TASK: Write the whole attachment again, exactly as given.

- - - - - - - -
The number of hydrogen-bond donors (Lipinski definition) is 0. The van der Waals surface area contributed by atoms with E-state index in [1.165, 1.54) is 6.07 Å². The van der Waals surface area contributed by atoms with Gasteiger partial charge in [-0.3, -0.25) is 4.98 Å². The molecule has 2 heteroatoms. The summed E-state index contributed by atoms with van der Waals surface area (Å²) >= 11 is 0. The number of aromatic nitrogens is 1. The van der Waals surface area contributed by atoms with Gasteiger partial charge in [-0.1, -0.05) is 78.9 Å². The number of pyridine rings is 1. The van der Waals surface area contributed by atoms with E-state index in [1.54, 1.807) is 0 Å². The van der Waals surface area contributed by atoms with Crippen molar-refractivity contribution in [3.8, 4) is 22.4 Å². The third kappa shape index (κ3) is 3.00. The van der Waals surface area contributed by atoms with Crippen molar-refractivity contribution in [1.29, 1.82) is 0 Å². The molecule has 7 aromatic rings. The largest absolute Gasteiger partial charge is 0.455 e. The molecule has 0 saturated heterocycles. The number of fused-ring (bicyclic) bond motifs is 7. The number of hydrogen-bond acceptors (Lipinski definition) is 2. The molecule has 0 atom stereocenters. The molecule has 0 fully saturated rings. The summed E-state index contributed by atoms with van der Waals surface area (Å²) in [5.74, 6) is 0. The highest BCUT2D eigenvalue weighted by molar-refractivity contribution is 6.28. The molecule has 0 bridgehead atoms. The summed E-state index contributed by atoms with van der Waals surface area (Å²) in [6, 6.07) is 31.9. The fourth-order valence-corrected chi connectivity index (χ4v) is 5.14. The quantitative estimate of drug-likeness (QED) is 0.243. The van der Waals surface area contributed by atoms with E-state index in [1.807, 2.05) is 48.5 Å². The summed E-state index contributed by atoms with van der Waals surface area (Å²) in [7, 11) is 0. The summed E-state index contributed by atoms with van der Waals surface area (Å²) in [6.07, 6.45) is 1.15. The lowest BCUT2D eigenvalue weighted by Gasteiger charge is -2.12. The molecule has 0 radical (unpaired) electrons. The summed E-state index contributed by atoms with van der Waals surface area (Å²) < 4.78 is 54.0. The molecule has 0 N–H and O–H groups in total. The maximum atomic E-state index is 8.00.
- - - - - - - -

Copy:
The number of hydrogen-bond donors (Lipinski definition) is 0. The van der Waals surface area contributed by atoms with E-state index in [1.165, 1.54) is 6.07 Å². The van der Waals surface area contributed by atoms with Gasteiger partial charge in [-0.3, -0.25) is 4.98 Å². The molecule has 2 heteroatoms. The summed E-state index contributed by atoms with van der Waals surface area (Å²) >= 11 is 0. The number of aromatic nitrogens is 1. The van der Waals surface area contributed by atoms with Gasteiger partial charge in [-0.1, -0.05) is 78.9 Å². The number of pyridine rings is 1. The van der Waals surface area contributed by atoms with E-state index in [1.54, 1.807) is 0 Å². The van der Waals surface area contributed by atoms with Crippen molar-refractivity contribution in [3.8, 4) is 22.4 Å². The third kappa shape index (κ3) is 3.00. The van der Waals surface area contributed by atoms with Crippen molar-refractivity contribution in [1.29, 1.82) is 0 Å². The molecule has 7 aromatic rings. The largest absolute Gasteiger partial charge is 0.455 e. The molecule has 0 saturated heterocycles. The number of fused-ring (bicyclic) bond motifs is 7. The number of hydrogen-bond acceptors (Lipinski definition) is 2. The molecule has 0 atom stereocenters. The molecule has 0 fully saturated rings. The summed E-state index contributed by atoms with van der Waals surface area (Å²) in [5.74, 6) is 0. The highest BCUT2D eigenvalue weighted by molar-refractivity contribution is 6.28. The molecule has 0 bridgehead atoms. The summed E-state index contributed by atoms with van der Waals surface area (Å²) in [6, 6.07) is 31.9. The fourth-order valence-corrected chi connectivity index (χ4v) is 5.14. The quantitative estimate of drug-likeness (QED) is 0.243. The van der Waals surface area contributed by atoms with E-state index in [1.807, 2.05) is 48.5 Å². The summed E-state index contributed by atoms with van der Waals surface area (Å²) in [7, 11) is 0. The summed E-state index contributed by atoms with van der Waals surface area (Å²) in [6.07, 6.45) is 1.15. The lowest BCUT2D eigenvalue weighted by Gasteiger charge is -2.12. The molecule has 0 radical (unpaired) electrons. The summed E-state index contributed by atoms with van der Waals surface area (Å²) < 4.78 is 54.0. The molecule has 0 N–H and O–H groups in total. The maximum atomic E-state index is 8.00.